AICPA Bylaw Section 921

A Description of the Professional Practice of
Certified Public Accountants

    .01    Certified public accountants practice in the broad field of accounting.

    .02    Accounting is a discipline which provides financial and other information essential to the efficient conduct and evaluation of the activities of any organization.

    .03    The information which accounting provides is essential for (1) effective planning, control, and decision-making by management, and (2) discharging the accountability of organizations to investors, creditors, government agencies, taxing authorities, association members, contributors to welfare institutions, and others.

    .04    Accounting includes the development and analysis of data, the testing of their validity and relevance, and the interpretation and communication of the resulting information to intended users. The data may be expressed in monetary or other quantitative terms, or in symbolic or verbal forms.

    .05    Some of the data with which accounting is concerned are not precisely measurable, but necessarily involve assumptions and estimates as to the present effect of future events and other uncertainties. Accordingly, accounting requires not only technical knowledge and skill, but even more important, disciplined judgment, perception, and objectivity.

    .06    Within this broad field of accounting, certified public accountants are the identified professional accountants. They provide leadership in accounting research and education. In the practice of public accounting CPAs bring competence of professional quality, independence, and a strong concern for the usefulness of the information and advice they provide, but they do not make management decisions.

    .07    The professional quality of their services is based upon experience and the requirements for the CPA certificate—education and examination—and upon the ethical and technical standards established and enforced by their profession.

    .08    CPAs have a distinctive role in auditing financial statements submitted to investors, creditors, and other interested parties, and in expressing independent opinions on the fairness of such statements. This distinctive role has inevitably encouraged a demand for the opinions of CPAs on a wide variety of other representations, such as compliance with rules and regulations of government agencies, sales statistics under lease and royalty agreements, and adherence to covenants in indentures. [Revised, July 1997, to reflect conforming changes necessary due to the issuance of Statement on Auditing Standards No. 58.]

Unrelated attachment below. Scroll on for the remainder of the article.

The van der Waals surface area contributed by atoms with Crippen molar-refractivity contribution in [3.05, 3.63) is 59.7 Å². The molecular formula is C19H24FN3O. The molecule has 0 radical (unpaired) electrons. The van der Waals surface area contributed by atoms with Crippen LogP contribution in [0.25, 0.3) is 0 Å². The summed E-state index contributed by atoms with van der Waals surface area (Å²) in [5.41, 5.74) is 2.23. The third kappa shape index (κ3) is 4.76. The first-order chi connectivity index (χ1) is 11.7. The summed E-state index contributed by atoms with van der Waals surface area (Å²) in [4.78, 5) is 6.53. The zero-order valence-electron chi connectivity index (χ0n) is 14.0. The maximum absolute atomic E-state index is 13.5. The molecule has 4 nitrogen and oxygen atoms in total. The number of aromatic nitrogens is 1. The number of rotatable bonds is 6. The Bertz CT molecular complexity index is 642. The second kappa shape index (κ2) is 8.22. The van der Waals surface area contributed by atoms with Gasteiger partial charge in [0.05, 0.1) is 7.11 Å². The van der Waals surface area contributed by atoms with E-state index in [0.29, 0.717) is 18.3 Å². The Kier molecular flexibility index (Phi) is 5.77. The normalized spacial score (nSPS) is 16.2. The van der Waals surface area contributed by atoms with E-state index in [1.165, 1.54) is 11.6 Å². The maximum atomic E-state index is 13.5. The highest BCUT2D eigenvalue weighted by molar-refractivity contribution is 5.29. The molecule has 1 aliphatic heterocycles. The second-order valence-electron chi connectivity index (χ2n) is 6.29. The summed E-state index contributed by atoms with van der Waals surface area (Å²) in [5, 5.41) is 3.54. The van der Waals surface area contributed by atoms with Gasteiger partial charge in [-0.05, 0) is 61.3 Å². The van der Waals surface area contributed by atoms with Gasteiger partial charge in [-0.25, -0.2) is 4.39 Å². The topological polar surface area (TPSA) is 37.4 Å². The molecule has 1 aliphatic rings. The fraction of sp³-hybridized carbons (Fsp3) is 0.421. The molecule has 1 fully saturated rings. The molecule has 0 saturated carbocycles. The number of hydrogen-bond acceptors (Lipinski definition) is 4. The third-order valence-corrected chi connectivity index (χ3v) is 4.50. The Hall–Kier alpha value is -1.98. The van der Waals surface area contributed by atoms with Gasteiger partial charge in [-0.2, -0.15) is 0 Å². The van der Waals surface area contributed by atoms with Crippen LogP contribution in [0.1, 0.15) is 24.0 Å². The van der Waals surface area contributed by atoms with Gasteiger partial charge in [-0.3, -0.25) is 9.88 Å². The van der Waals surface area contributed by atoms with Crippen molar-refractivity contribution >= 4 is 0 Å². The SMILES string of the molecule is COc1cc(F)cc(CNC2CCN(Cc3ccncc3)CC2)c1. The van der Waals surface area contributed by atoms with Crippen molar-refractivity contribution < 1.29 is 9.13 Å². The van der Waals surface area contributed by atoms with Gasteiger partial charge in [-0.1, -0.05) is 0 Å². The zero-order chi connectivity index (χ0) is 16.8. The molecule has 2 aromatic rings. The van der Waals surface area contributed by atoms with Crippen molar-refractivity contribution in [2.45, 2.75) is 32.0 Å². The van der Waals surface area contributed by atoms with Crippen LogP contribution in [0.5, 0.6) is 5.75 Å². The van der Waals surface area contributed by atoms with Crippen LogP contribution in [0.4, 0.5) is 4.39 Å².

.09    The audit of financial statements requires CPAs to review many aspects of an organization's activities and procedures. Consequently they can advise clients of needed improvements in internal control and make constructive suggestions on financial, tax, and other operating matters. [Revised, July 1997, to reflect conforming changes necessary due to the issuance of Statement on Auditing Standards No. 58.]    

    .10    In addition to furnishing advice in conjunction with their independent audits of financial statements, CPAs are engaged to provide objective advice and consultation on various management problems. Many of these involve information and control systems and techniques, such as budgeting, cost control, profit planning, internal reporting, automatic data processing, and quantitative analysis. CPAs also assist in the development and implementation of programs approved by management. [Revised, July 1997, to reflect conforming changes necessary due to the issuance of Statement on Auditing Standards No. 58.]

    .11    Among the major management problems depending on the accounting function is compliance with tax requirements. An important part of the practice of CPAs includes tax planning and advice, preparation of tax returns, and representation of clients before government agencies.

    .12    CPAs also participate in conferences with government agencies such as the Securities and Exchange Commission, and with other interested parties, such as bankers.

    .13    Like other professionals, CPAs are often consulted on business, civic, and other problems on which their judgment, experience, and professional standards permit them to provide helpful advice and assistance.

    .14    The complexities of an industrial society encourage a high degree of specialization in all professions. The accounting profession is no exception. Its scope is so wide and varied that many individual CPAs choose to specialize in particular types of service.

    .15    Although their activities may be diverse, all CPAs have demonstrated basic competence of professional quality in the discipline of accounting. It is this which unites them as members of one profession, and provides a foundation for extension of their services into new areas.